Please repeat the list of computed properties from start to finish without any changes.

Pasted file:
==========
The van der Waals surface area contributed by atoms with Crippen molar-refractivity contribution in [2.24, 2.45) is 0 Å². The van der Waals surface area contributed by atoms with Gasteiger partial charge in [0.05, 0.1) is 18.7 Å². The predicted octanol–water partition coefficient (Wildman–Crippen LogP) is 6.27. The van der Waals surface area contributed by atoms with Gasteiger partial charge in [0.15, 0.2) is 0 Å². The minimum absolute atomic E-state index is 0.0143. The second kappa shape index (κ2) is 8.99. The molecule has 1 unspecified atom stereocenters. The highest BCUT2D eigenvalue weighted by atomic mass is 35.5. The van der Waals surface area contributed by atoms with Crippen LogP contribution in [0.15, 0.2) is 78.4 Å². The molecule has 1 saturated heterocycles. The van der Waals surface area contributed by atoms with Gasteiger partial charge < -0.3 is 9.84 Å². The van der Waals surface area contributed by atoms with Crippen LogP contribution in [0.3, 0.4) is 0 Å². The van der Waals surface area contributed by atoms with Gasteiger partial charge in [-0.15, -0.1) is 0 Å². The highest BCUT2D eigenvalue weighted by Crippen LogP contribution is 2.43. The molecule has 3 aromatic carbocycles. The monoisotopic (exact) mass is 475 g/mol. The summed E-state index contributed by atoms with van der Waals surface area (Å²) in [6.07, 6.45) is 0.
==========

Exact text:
The van der Waals surface area contributed by atoms with Crippen molar-refractivity contribution in [2.24, 2.45) is 0 Å². The van der Waals surface area contributed by atoms with Gasteiger partial charge in [0.05, 0.1) is 18.7 Å². The predicted octanol–water partition coefficient (Wildman–Crippen LogP) is 6.27. The van der Waals surface area contributed by atoms with Gasteiger partial charge in [0.15, 0.2) is 0 Å². The minimum absolute atomic E-state index is 0.0143. The second kappa shape index (κ2) is 8.99. The molecule has 1 unspecified atom stereocenters. The highest BCUT2D eigenvalue weighted by atomic mass is 35.5. The van der Waals surface area contributed by atoms with Crippen LogP contribution in [0.15, 0.2) is 78.4 Å². The molecule has 1 saturated heterocycles. The van der Waals surface area contributed by atoms with Gasteiger partial charge < -0.3 is 9.84 Å². The van der Waals surface area contributed by atoms with Crippen LogP contribution in [0.3, 0.4) is 0 Å². The van der Waals surface area contributed by atoms with Gasteiger partial charge in [-0.15, -0.1) is 0 Å². The highest BCUT2D eigenvalue weighted by Crippen LogP contribution is 2.43. The molecule has 3 aromatic carbocycles. The monoisotopic (exact) mass is 475 g/mol. The summed E-state index contributed by atoms with van der Waals surface area (Å²) in [6.07, 6.45) is 0.